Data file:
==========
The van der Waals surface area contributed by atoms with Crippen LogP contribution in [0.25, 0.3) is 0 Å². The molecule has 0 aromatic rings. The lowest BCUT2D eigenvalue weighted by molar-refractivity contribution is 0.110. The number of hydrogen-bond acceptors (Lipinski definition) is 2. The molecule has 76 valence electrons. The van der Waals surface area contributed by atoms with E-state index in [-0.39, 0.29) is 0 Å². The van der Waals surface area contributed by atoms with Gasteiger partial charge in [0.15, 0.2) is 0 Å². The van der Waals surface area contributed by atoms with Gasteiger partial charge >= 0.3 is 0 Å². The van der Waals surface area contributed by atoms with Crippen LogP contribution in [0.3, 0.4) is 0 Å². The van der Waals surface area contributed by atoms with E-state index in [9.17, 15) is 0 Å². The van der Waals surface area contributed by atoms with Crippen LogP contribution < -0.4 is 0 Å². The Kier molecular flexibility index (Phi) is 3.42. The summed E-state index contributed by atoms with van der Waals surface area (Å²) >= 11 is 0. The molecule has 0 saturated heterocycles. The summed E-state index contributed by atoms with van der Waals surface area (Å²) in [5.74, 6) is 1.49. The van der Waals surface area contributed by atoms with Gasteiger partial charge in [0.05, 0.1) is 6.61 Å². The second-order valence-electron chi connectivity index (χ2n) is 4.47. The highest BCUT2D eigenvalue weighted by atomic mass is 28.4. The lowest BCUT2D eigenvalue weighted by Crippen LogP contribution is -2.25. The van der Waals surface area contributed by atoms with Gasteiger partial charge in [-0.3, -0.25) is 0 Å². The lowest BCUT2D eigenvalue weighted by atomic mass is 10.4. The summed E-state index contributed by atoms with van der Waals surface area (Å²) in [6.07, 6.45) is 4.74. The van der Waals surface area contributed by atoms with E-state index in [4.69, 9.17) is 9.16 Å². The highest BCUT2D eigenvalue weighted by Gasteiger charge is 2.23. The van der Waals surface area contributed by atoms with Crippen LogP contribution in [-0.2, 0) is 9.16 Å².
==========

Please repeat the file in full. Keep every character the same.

The van der Waals surface area contributed by atoms with Crippen LogP contribution in [0.25, 0.3) is 0 Å². The molecule has 0 aromatic rings. The lowest BCUT2D eigenvalue weighted by molar-refractivity contribution is 0.110. The number of hydrogen-bond acceptors (Lipinski definition) is 2. The molecule has 76 valence electrons. The van der Waals surface area contributed by atoms with E-state index in [-0.39, 0.29) is 0 Å². The van der Waals surface area contributed by atoms with Gasteiger partial charge in [0.15, 0.2) is 0 Å². The van der Waals surface area contributed by atoms with Gasteiger partial charge >= 0.3 is 0 Å². The van der Waals surface area contributed by atoms with Crippen LogP contribution in [0.3, 0.4) is 0 Å². The van der Waals surface area contributed by atoms with E-state index in [9.17, 15) is 0 Å². The van der Waals surface area contributed by atoms with Crippen LogP contribution < -0.4 is 0 Å². The Kier molecular flexibility index (Phi) is 3.42. The summed E-state index contributed by atoms with van der Waals surface area (Å²) >= 11 is 0. The molecule has 0 saturated heterocycles. The summed E-state index contributed by atoms with van der Waals surface area (Å²) in [5.74, 6) is 1.49. The van der Waals surface area contributed by atoms with Gasteiger partial charge in [0.05, 0.1) is 6.61 Å². The second-order valence-electron chi connectivity index (χ2n) is 4.47. The highest BCUT2D eigenvalue weighted by atomic mass is 28.4. The lowest BCUT2D eigenvalue weighted by Crippen LogP contribution is -2.25. The van der Waals surface area contributed by atoms with Gasteiger partial charge in [-0.3, -0.25) is 0 Å². The lowest BCUT2D eigenvalue weighted by atomic mass is 10.4. The summed E-state index contributed by atoms with van der Waals surface area (Å²) in [6.07, 6.45) is 4.74. The van der Waals surface area contributed by atoms with E-state index in [4.69, 9.17) is 9.16 Å². The highest BCUT2D eigenvalue weighted by Gasteiger charge is 2.23. The van der Waals surface area contributed by atoms with Crippen LogP contribution in [-0.2, 0) is 9.16 Å².